By Jan Schultz
The Imperial Republican
Thoughts on patriotism and why they are optimistic about America’s future are weaved through students’ winning essays in contests sponsored by the VFW and its auxiliary.
As local winners in the Imperial VFW Post 4688’s Voice of Democracy and the VFW Auxiliary’s Patriot’s Pen contests, students read their essays at Sunday night’s annual Veterans Day dinner.
In addition, the students took home some cash prizes, and three of the essays will now move on to district competition.
Post Commander P.J. Pajerski expressed appreciation to the local teachers who encourage students to enter the annual contests. They are Mark Bottom, Renae Bottom and Jill Bauerle.
Voice of Democracy is open to high school students, and this year had the theme, “Why I Am Optimistic About Our Country’s Future.”
The Patriot’s Pen contest is open to grades 6-8, whose theme this year was “What Does Patriotism Mean to Me?”
Winners in the Voice of Democracy contest and their prize money were 1st Emma Bauerle $75, 2nd Mindy Castle $50 and 3rd Emma Mollendor $25. All are juniors.
Patriot’s Pen winners were 1st Hayley Vitosh $50, 2nd Jack Bauerle $35 and 3rd Caine Haarberg $25. All are eighth graders.
Emma Bauerle’s Voice of Democracy essay will move onto the district contest early next year, where it will compete with a possible other 18 essays from other Posts in District 4. There were about 20 entries received locally.
Essays by both Vitosh and Jack Bauerle will move on to the district Patriot’s Pen competition due to the number of local entries which numbered 37, Pajerski said.
Students who were present Sunday night, including Mindy Castle, Emma Bauerle, Jack Bauerle and Caine Haarberg, read their essays to the 50 people attending the dinner and program at the VFW Hall. Family members of Hayley Vitosh and Emma Mollendor, who could not attend, read their essays.
Pajerski, in an address to the crowd after the meal, said Nebraska ranks high in its support of veterans.
Nebraska can boast of the highest number of claims paid to wounded veterans in the country, he said.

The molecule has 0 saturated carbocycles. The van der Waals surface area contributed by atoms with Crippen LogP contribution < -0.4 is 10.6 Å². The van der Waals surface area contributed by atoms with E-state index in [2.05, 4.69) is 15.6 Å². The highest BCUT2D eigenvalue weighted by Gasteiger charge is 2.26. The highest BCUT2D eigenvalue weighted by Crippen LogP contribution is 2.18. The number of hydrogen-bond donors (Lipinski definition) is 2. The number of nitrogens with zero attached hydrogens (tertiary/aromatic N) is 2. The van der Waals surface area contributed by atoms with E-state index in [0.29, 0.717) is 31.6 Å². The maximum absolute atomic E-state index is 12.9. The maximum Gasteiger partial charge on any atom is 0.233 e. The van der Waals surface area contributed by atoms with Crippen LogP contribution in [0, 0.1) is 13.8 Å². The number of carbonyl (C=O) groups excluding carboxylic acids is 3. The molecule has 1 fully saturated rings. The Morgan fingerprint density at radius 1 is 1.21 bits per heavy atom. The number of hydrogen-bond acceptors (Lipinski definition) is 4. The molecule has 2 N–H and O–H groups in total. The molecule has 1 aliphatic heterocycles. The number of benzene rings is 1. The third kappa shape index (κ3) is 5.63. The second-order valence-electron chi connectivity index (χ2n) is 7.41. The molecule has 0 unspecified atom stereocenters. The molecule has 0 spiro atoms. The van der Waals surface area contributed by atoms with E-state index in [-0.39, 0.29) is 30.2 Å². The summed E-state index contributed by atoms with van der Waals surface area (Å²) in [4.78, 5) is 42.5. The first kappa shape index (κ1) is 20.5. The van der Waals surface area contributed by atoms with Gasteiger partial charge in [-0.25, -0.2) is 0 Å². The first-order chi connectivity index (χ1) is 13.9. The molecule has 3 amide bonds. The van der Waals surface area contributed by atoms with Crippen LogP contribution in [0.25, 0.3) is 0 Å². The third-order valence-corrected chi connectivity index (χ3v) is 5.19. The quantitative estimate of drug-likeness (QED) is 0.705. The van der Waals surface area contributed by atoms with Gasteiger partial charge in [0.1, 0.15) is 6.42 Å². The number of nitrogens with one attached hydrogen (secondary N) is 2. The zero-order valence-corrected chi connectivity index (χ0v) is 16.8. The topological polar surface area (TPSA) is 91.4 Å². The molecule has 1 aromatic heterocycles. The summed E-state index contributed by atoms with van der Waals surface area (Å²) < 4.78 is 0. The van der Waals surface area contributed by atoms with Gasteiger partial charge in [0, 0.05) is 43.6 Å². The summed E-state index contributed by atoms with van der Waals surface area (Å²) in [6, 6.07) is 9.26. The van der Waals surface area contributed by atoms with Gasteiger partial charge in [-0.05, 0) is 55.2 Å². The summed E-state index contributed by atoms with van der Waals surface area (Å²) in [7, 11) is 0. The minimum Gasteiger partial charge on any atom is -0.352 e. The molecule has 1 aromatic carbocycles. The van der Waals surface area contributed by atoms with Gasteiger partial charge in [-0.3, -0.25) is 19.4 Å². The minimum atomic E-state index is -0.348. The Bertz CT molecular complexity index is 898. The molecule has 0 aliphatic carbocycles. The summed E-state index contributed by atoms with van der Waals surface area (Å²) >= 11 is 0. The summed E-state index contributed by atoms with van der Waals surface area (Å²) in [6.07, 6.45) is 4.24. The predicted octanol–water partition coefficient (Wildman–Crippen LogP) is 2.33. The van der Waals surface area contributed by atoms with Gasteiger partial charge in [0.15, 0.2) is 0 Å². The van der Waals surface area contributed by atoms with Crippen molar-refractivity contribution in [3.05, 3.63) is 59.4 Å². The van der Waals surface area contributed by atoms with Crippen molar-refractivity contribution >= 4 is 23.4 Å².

The state is also getting a new veterans home in Kearney, and a veterans cemetery in Alliance has recently been completed.
Much of those accomplishments, Pajerski said, can be credited to former state senator John Hilgert, who heads the Division of Veterans Homes within the Nebraska Dept. of Health and Human Services.
Pajerski also said there continues to be interest in construction of a Veterans Memorial in Chase County, possibly near the courthouse or airport.
However, such a project takes money to build, he said, and a perpetual fund to keep it going and to pay for lights, water and other upkeep.
Sue Moore, president of the Imperial VFW Ladies Auxiliary, will become president of the state organization in Nebraska in three years. She currently serves as state chaplain.
She said the national organization has considered allowing men to join the auxiliary the past two years, but it has been voted down at the national conventions, to her dismay.
According to the VFW website, veterans who received a campaign medal for overseas service; have served 30 consecutive or 60 non-consecutive days in Korea; or have ever received hostile fire or imminent danger pay are eligible to join the VFW organization.
Many, like her son, however, have served in the U.S. military, even overseas, but not during a conflict or war, so do not meet the membership criteria, and cannot join either organization. Other men may have had wives serve in the military, and are unable to join either, she noted.
While there is a VFW men’s auxiliary organization, it is not very active in most states, she said.
Members of the Post and auxiliary organized the turkey dinner Sunday night. Many veterans from the community were special guests.